8 Jan 2017

NaNo 2016 - The Aftermath

November has come and gone and with it, NaNoWriMo,  My eleventh outing saw my eleventh win, with 56 536 words total.  LTV Paranormalists still has a working title, but it now has two arcs completed with a third started.  Each NaNo provides its own lessons.  This year had a few new ones.

First, flashbacks are finicky things and should not be abused.  The first arc's first four chapters had them, in part to show how the characters came together.  It didn't work out the way I wanted.  If I edit out the flashbacks, that takes out two chapters' worth of work.  Should I have done that?  If I hadn't, I wouldn't have known how it worked out.  So, the experiment was a failure, but I did learn from it, beyond, "don't do that!"  Flashbacks need support, which was lacking, and need to keep the flow going instead of interrupting matters.  I can pull out the flashbacks with some effort, and figure out how to show the group getting together.

Second, I have a good pace and pushing beyond it can leave me empty for a day or two afterwards.  The weekend of November 11-13 saw me writing 8772 words over the three days.  The Monday following, I only wrote 609 words*, a huge drop off.  Everything I wanted to add in went into the story over the weekend and I had nothing ready to continue with.  The result, some floundering as I tried to work out what was to come.  That Monday, though, I didn't fall behind, thanks to the sheer amount written over the previous three days.  Two thousand words per day is a good pace for me, with some brief pushes beyond possible without running out of energy or story.  Three thousand words is beyond a sustainable rate, and NaNo is a marathon, not a sprint.

Third, distractions come in all shapes and sizes.  I can't work in complete silence, but I also can't work with a new DVD playing.  I tend to fall back on familiar, comfortable series that I don't need to pay full attention to anymore.  But television isn't the only distraction...

"I will not be denied."  Photo by author.
Mischief is very insistent on getting what she wants.  She will paw at her treat drawer, and anything on the desk, and at me, depending on what it is she wants.  It takes time to deal with her, and there goes a good chunk of writing time.  Mischief will also repeat the requests every time I get up for anything.  I do better at write-ins because I don't have a cute and fuzzy attention beast at my side.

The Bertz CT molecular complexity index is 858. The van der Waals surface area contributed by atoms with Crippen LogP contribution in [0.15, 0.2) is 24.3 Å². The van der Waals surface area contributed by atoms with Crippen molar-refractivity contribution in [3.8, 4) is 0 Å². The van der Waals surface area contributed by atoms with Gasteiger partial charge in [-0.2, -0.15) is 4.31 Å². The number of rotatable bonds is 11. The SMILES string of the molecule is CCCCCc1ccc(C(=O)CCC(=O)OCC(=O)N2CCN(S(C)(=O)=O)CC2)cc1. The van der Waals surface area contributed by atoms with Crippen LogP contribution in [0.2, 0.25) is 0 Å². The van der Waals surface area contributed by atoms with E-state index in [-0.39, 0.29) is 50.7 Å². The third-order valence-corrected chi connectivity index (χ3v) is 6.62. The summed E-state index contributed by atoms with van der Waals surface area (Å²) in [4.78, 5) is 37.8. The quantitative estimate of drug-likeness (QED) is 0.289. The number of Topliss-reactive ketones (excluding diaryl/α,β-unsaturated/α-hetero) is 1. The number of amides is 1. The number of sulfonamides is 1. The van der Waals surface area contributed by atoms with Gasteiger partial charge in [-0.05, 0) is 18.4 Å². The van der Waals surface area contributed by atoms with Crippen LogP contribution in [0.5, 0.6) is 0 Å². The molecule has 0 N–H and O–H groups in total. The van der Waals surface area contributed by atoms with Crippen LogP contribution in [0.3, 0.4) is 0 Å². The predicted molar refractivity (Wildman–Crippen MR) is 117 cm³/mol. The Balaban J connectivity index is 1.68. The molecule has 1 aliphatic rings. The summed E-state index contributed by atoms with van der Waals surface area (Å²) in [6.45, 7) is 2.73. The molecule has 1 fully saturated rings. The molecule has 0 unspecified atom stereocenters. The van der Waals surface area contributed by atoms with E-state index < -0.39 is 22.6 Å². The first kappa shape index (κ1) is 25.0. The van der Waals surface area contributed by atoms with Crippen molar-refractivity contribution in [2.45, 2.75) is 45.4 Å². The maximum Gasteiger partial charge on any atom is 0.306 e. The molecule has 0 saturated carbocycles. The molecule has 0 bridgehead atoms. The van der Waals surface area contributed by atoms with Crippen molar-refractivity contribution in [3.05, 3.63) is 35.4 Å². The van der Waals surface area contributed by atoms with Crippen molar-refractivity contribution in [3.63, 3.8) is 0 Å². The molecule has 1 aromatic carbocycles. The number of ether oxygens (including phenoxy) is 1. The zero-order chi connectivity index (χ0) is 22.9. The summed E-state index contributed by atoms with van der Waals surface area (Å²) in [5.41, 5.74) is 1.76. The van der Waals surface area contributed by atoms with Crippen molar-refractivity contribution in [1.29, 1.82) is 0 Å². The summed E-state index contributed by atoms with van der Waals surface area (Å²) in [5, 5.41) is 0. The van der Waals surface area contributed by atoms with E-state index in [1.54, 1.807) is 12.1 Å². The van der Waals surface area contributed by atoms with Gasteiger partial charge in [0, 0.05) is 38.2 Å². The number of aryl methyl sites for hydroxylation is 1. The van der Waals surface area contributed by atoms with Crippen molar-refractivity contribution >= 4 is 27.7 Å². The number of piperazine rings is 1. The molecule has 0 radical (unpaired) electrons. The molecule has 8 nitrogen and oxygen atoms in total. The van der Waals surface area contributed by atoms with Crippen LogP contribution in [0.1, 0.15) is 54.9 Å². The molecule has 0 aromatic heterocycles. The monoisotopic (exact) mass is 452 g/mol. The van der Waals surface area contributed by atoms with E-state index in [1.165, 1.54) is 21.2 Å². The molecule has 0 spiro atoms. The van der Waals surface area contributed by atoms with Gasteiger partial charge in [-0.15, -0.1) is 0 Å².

With NaNo 2016 over, it's time to start working out ideas for NaNo 2016.  I have a few, but none at the point where there's a direction, just characters in search of a plot.  Eventually, the plot arrives, but not just yet.

* I maintain a spreadsheet to track total and daily word count, then working out daily average and how many days ahead or behind I am.  It helps with motivation.


  1. The thing with flashbacks is they slow/break the forward momentum of the story, so (according to some reading I've done) they need to: (1) focus on a single experience/event to support what's going on now, and (2) involve character(s) that the reader already has some investment in. One website that looked at "The Hunger Games" talked about the use of a flashback in Chapter 2 being potentially "too early", but how it worked because of already being hooked into Katniss' "Games" situation. Another serial writer I follow (ChrysKelly) once had in mind some larger flashback parts, but with only one detail of them being relevant to the present. He has backed away from that, in favour of showing that detail some other way (so as to not "bury the lead", in a sense).

    Having the additional insight of having read a chunk of your LTV work, I'd say the main issue is the flashbacks therein served to give backstory on the main characters that is useful for the author, but the audience doesn't care enough about them - yet. Meaning for the reader, there needed to be a stronger plot connection to the current case (versus the company as a whole). Of course, in NaNoWriMo, this is fine - it all counts as words, and you can eliminate the flashbacks later if they served author more than audience. The supplement here is you were writing specifically with "serial" in mind, and as you point out, excising the flashbacks removes "two chapters". That adds a second element to this scenario; the length of the Chapters/Arc. I don't know to what degree that's an issue for you.

    As to the rest, personally, I feel like there are pieces of a story that are easier & harder to write, so the idea of getting ahead only to stall out makes sense. I had the luxury of being able to aim for about the same amount every day, to the point of figuring I'd never reach a 5,000 word day. Then, of course, it happened, because Paige. I think I took a bit of a breather after; I tracked daily on the NaNo website but probably should have kept tracking into December. Good plan with the spreadsheet. I'm also similar in that I can't have silence, but need something that won't pull my attention too much... radio is sometimes good for that. Kudos on taking the time to do some analysis.

    1. It's odd. Lethal Ladies needed more flashbacks, but I overdid it this time out. That first arc needs a rewrite at this point. The backstory can be brought out another way. I just have to sit down and fix things. That might be a full rewrite.

      I seem to have a decent pace. It feels wrong having a short day, but going above it significantly throws me off, too. I also have scenes that are easier - the ones that I have in mind before starting, mostly - and some harder. The spreadsheet helps with motivation, too; I need to reach x words, either for the day or for the month, and I can see movement. Next NaNo, the new thing is pre-planning a day or two ahead.